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Discussion Starter · #1 ·
I am posting this for those that have questions about the SERT and may be a bit shy about the tuning methods;

I have no experience using the SERT other than on my current bike. I do, however, have a lot of experinece using ECM programming software from my LT-1 and LS-1 GM car racing past. The LS1edit software was damn near identical to what I see with the SERT. In fact, the data collection portion is identical except for the exclusion of the O2 readings.

Just a few pointers from someone who learns the 'hard way';

1. Take iddy biddy steps. Never make large 'wholesale' changes to any of the paramiters.

2. Patience is the key. Understan that you will not make one program change and be done.

The key to using SERT is to focus on one area at a time. For instance, on my bike I started with a canned map. I have made eight revisions to the programming just in the low RPM, low throttle area.

If you try to do too much at one time, you will get lost....
 

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michael:

Thanks for sharing your findings here!

Many have stated that there are some "givens" to starting with a canned map in that most riders immediately notice some sort of decel pop right off the bat.

Seems the concensus so far is to reduce the Decel Enleanment as much as 50% and add about 5%-7% to the VE tables at 0 and 2% Throttle up to ~4000 RPM. Another rider claims bumping the spark advance to
add 5degrees advance to both front and rear cyl in the 20 and 30 columns from 1250 to 3000 RPM
was necessary to get rid of decel popping.

Any comments as to how your experiences may relate to the above?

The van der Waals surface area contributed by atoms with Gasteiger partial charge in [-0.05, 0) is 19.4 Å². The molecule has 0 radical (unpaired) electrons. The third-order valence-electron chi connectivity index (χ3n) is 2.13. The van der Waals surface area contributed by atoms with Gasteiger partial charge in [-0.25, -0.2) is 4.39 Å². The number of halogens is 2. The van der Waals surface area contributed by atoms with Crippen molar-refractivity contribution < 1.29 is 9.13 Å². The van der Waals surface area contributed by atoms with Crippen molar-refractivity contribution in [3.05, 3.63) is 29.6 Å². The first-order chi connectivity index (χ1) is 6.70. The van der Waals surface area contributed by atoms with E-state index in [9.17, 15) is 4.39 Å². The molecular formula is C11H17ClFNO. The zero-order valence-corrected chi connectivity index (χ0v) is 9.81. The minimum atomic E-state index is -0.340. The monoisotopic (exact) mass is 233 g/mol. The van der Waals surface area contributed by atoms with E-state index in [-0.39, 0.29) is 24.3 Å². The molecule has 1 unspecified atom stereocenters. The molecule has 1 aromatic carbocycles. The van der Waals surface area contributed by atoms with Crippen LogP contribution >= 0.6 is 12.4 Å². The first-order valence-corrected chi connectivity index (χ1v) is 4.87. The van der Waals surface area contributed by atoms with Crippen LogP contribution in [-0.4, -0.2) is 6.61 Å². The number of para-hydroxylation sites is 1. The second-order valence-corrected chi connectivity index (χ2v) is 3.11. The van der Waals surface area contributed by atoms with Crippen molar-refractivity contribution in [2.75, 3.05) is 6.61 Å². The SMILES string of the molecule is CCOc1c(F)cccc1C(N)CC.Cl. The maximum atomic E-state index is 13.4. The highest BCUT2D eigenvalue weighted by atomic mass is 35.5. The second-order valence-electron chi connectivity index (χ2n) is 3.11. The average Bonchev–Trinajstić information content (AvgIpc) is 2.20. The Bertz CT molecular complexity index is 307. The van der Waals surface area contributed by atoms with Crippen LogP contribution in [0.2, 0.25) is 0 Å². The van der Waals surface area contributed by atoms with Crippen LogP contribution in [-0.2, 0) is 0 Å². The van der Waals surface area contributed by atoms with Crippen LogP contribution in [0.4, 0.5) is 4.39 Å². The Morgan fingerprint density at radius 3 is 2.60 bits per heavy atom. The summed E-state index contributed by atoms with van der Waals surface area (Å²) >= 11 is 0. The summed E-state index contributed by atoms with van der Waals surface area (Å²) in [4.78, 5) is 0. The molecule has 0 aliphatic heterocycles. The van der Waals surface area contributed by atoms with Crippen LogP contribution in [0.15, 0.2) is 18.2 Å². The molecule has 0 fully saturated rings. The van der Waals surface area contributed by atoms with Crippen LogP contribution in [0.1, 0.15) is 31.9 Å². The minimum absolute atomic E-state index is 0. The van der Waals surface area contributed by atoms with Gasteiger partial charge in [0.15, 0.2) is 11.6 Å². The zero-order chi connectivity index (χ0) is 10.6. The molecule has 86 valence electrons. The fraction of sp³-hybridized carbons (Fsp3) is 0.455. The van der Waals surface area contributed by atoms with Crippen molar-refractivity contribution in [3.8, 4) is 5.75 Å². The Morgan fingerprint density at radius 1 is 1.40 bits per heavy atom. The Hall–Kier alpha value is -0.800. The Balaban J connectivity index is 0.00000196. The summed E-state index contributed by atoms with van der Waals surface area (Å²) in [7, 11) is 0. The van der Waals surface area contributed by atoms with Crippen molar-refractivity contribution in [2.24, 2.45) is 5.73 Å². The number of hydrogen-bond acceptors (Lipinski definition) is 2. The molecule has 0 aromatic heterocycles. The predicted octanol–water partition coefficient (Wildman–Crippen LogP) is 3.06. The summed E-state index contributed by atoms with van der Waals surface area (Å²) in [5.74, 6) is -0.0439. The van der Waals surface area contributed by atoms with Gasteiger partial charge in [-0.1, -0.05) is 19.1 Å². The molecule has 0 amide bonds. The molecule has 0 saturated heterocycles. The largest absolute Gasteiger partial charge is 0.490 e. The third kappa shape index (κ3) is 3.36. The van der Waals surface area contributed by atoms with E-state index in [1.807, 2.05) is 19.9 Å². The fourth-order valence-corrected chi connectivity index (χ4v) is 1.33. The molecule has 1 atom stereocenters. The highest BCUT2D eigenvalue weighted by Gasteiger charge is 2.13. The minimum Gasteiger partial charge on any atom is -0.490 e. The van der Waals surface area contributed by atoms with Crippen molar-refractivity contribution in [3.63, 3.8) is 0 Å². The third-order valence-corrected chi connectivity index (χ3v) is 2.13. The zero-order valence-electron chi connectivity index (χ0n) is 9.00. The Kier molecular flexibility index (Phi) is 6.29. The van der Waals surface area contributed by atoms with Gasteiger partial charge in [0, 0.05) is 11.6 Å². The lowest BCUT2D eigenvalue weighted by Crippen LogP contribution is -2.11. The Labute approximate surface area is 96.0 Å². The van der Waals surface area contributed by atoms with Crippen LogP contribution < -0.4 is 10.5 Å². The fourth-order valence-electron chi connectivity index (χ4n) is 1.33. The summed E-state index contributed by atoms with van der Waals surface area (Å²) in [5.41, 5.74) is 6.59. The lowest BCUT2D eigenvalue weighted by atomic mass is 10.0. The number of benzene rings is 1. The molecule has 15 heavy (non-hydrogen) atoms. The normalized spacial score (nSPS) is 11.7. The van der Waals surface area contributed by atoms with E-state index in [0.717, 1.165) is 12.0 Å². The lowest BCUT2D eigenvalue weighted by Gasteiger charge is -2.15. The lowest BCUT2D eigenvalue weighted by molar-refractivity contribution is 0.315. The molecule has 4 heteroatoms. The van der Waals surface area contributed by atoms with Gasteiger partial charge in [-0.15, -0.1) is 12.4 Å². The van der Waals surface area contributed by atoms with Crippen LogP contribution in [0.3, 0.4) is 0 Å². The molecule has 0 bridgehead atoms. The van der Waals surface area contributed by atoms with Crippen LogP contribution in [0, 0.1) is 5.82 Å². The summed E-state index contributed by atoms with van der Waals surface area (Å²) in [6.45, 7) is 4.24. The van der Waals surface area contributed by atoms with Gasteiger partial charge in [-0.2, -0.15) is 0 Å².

Am also interested in your reasons for attacking the low rpm, low throttle area.

:thanks:

:cheers:
 

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Discussion Starter · #3 ·
I'm on rev. 11 today. Like I said before, I like to take one problem at a time, I'm just simple minded.

So far, my primary focus has been in the low throttle position and medium engine load area. The map that I started with was for a cam that had a scant more duration and more lift than the cam I am using.

From my past experience, I feel that the 'canned' map that I started with was a typical 'dyon' map. So far I have no complaints about wide open throttle operation, which would be the typical operation of a dyno.

The areas that I have been tuning are from 1500 to 2750, and MAP from 30 to 60. This is where I notice the bike is eather falling on it's face, or studdering and popping like hell when I try to ease into the thottle.
 

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Discussion Starter · #4 ·
Rev 12 now, going to Rev. 13.

I've finally managed to get enough fuel to the engine. I'm really shocked at how much I've had to add to the canned map. The original map specs we're for a build just like mine, except the map was for SE-257 and I'm running SE-211.

I have only a few situations that still give me a stumble and pop. Mostly right around the 50mph/5th gear mark. It will run fine at steady throttle (steady low MAP and RPM) but a gradual increase in throttle (increased load~MAP) causes popping and hesitation. This is an extension of the problem I've had with the program from the beginning. I have been methodically decreasing the AFR in specific MAP/RPM cells until the problem goes away.

What I have noticed is that I have lost some of the low end during this excersise. The whole reason I've taken 12 revisions and tiny steps with the AFR was to hopefully not end up on the rich side, thus causing the bottom end to soften up.